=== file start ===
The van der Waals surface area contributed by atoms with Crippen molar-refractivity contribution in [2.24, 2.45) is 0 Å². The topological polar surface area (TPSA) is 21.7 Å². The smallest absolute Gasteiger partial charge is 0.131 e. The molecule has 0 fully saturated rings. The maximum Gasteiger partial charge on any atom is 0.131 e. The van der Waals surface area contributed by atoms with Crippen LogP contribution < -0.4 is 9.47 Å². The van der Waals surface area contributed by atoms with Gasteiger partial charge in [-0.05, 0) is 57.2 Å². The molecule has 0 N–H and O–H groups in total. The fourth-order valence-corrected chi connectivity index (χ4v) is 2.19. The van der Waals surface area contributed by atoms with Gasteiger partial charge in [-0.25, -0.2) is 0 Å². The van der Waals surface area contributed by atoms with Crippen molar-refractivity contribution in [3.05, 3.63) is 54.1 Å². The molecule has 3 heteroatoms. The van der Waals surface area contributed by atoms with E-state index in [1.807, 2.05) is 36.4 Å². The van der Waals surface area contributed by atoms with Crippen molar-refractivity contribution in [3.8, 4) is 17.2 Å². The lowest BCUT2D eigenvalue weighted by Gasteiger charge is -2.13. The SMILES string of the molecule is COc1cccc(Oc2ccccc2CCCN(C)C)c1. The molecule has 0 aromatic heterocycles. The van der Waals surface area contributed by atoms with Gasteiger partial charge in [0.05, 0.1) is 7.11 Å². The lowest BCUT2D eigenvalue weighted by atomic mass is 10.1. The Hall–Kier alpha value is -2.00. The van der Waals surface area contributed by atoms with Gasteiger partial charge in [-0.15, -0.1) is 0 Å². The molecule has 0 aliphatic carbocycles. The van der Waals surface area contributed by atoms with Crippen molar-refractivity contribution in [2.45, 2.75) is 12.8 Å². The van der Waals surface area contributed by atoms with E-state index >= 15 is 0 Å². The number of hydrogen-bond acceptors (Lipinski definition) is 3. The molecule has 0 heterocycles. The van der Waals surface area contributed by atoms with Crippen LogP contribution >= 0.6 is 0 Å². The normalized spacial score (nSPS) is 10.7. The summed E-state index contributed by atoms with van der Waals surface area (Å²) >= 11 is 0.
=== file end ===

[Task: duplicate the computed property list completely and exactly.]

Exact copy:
The van der Waals surface area contributed by atoms with Crippen molar-refractivity contribution in [2.24, 2.45) is 0 Å². The topological polar surface area (TPSA) is 21.7 Å². The smallest absolute Gasteiger partial charge is 0.131 e. The molecule has 0 fully saturated rings. The maximum Gasteiger partial charge on any atom is 0.131 e. The van der Waals surface area contributed by atoms with Crippen LogP contribution < -0.4 is 9.47 Å². The van der Waals surface area contributed by atoms with Gasteiger partial charge in [-0.05, 0) is 57.2 Å². The molecule has 0 N–H and O–H groups in total. The fourth-order valence-corrected chi connectivity index (χ4v) is 2.19. The van der Waals surface area contributed by atoms with Gasteiger partial charge in [-0.25, -0.2) is 0 Å². The van der Waals surface area contributed by atoms with Crippen molar-refractivity contribution in [3.05, 3.63) is 54.1 Å². The molecule has 3 heteroatoms. The van der Waals surface area contributed by atoms with E-state index in [1.807, 2.05) is 36.4 Å². The van der Waals surface area contributed by atoms with Crippen molar-refractivity contribution in [3.8, 4) is 17.2 Å². The lowest BCUT2D eigenvalue weighted by Gasteiger charge is -2.13. The SMILES string of the molecule is COc1cccc(Oc2ccccc2CCCN(C)C)c1. The molecule has 0 aromatic heterocycles. The van der Waals surface area contributed by atoms with Gasteiger partial charge in [0.05, 0.1) is 7.11 Å². The lowest BCUT2D eigenvalue weighted by atomic mass is 10.1. The Hall–Kier alpha value is -2.00. The van der Waals surface area contributed by atoms with Gasteiger partial charge in [-0.15, -0.1) is 0 Å². The molecule has 0 aliphatic carbocycles. The van der Waals surface area contributed by atoms with Crippen molar-refractivity contribution in [2.45, 2.75) is 12.8 Å². The van der Waals surface area contributed by atoms with E-state index >= 15 is 0 Å². The number of hydrogen-bond acceptors (Lipinski definition) is 3. The molecule has 0 heterocycles. The van der Waals surface area contributed by atoms with Crippen LogP contribution >= 0.6 is 0 Å². The normalized spacial score (nSPS) is 10.7. The summed E-state index contributed by atoms with van der Waals surface area (Å²) >= 11 is 0.